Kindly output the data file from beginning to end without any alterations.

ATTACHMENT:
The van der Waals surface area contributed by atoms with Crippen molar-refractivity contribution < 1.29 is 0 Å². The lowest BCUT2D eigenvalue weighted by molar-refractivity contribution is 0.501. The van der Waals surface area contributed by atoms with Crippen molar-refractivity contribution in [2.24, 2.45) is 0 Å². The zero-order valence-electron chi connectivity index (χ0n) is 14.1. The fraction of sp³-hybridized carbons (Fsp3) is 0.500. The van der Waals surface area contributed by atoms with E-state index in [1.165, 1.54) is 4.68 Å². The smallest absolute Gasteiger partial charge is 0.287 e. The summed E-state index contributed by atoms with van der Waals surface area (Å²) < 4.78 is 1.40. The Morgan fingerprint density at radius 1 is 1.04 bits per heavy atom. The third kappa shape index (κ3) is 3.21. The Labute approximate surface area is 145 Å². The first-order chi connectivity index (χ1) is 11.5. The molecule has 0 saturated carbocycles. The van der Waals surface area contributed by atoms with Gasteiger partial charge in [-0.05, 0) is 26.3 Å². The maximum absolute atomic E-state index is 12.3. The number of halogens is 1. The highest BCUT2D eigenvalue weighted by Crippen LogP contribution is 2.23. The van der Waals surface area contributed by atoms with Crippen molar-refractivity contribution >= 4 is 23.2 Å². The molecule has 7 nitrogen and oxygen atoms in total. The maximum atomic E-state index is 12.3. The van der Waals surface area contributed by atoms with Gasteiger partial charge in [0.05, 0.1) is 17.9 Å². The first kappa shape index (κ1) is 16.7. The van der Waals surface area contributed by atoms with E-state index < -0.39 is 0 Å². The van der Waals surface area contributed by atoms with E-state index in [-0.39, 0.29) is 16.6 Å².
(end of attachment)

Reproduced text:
The van der Waals surface area contributed by atoms with Crippen molar-refractivity contribution < 1.29 is 0 Å². The lowest BCUT2D eigenvalue weighted by molar-refractivity contribution is 0.501. The van der Waals surface area contributed by atoms with Crippen molar-refractivity contribution in [2.24, 2.45) is 0 Å². The zero-order valence-electron chi connectivity index (χ0n) is 14.1. The fraction of sp³-hybridized carbons (Fsp3) is 0.500. The van der Waals surface area contributed by atoms with E-state index in [1.165, 1.54) is 4.68 Å². The smallest absolute Gasteiger partial charge is 0.287 e. The summed E-state index contributed by atoms with van der Waals surface area (Å²) < 4.78 is 1.40. The Morgan fingerprint density at radius 1 is 1.04 bits per heavy atom. The third kappa shape index (κ3) is 3.21. The Labute approximate surface area is 145 Å². The first-order chi connectivity index (χ1) is 11.5. The molecule has 0 saturated carbocycles. The van der Waals surface area contributed by atoms with Gasteiger partial charge in [-0.05, 0) is 26.3 Å². The maximum absolute atomic E-state index is 12.3. The number of halogens is 1. The highest BCUT2D eigenvalue weighted by Crippen LogP contribution is 2.23. The van der Waals surface area contributed by atoms with Crippen molar-refractivity contribution >= 4 is 23.2 Å². The molecule has 7 nitrogen and oxygen atoms in total. The maximum atomic E-state index is 12.3. The van der Waals surface area contributed by atoms with Gasteiger partial charge in [0.05, 0.1) is 17.9 Å². The first kappa shape index (κ1) is 16.7. The van der Waals surface area contributed by atoms with E-state index < -0.39 is 0 Å². The van der Waals surface area contributed by atoms with E-state index in [-0.39, 0.29) is 16.6 Å².